The ELOM-Home Learning Environment (HLE) tool is one of the suite of instruments developed by Innovation Edge to measure preschool children’s learning outcomes and their predictors.

It is a short questionnaire that is designed to capture key features of a preschool child’s home learning environment that are known to be associated with early language and numeracy abilities, and cognitive functioning. Items are drawn (with some modifications), from measures used internationally. These include the UNICEF Multi-Indicator Cluster Surveys (MICS 6 Questionnaire for Children under 5) and a Home Learning Environment instrument developed by Melhuish (2010).  In addition to providing basic biographic information (e.g. their age and education level), caregivers are also asked to estimate the amount of time they have for activities with their child.

Psychometric analysis on 327 HLE interviews has been conducted. The HLE Technical Manual is available here. Three scores can be obtained from the HLE which can be used in research studies and evaluations of the contribution of the home learning environment to performance on a tool such as the ELOM:

  1. The Early Learning Resources Score: Total number of children’s books plus the availability of bought and homemade toys, household utensils, and other objects used for play (these items can be analysed separately).
  2. The Early Learning Activities Score: Items include: reading, telling stories, singing songs, going out together, playing, naming things, counting, and drawing or painting. Psychometric analysis has shown that these items can be combined to form a single scale that reliably measures early learning activities with children.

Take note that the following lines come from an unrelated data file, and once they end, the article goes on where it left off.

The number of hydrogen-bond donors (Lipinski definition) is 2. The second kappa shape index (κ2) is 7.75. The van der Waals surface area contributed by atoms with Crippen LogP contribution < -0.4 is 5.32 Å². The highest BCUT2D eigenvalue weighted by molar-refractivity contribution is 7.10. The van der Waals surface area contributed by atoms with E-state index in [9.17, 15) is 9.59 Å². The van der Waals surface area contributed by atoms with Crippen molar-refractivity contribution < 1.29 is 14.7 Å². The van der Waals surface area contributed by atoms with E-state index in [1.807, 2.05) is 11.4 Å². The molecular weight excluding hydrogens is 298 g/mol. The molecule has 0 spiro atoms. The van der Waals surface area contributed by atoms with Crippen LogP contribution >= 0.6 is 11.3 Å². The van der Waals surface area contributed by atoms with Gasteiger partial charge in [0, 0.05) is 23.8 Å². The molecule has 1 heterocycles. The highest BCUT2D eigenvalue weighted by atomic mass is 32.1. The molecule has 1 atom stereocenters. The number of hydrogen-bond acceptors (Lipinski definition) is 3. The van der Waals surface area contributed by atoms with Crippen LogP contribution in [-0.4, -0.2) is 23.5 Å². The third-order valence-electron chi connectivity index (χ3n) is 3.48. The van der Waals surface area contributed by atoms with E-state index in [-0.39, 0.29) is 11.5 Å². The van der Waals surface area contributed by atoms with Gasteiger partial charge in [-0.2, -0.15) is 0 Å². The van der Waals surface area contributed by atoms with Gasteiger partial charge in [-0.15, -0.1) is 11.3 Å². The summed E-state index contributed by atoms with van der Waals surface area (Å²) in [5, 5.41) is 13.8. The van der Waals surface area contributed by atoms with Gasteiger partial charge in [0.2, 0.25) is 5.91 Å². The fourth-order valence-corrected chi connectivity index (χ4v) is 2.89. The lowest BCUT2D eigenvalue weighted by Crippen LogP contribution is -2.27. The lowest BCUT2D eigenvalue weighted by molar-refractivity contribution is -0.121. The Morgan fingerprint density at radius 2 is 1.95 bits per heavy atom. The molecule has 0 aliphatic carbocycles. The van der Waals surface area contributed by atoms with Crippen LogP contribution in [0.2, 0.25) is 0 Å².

3. Caregiver Time with the Child Score: a) in the week; b) during the weekend. Each is scored: less than an hour; about 2 hours; 3 hours or more).

The HLE Tool has been used in research conducted by the ELOM team. An example is the Early Learning Programme Outcomes Study. In that study the Early Learning Activities scale predicted children’s performance on the Cognition and Executive Functioning and Fine Motor Coordination and Visual Motor Integration domains of the ELOM.

The questionnaire should be administered to the child’s primary caregiver. This may be a parent or in other member residing in the household who is responsible for the day-to-day care of the child.

Users should thoroughly familiar with the content of the HLE Tool and how to score responses.  As administration and scoring is very straightforward, no training is required.

In sum, the ELOM-HLE is an easily administered brief instrument based on tools used internationally and which has been tested in South African low income populations. It can be used to assess the relationship between the preschool child’s home learning environment and their learning outcomes assessed on a tool such as the Early Learning Outcomes Measure.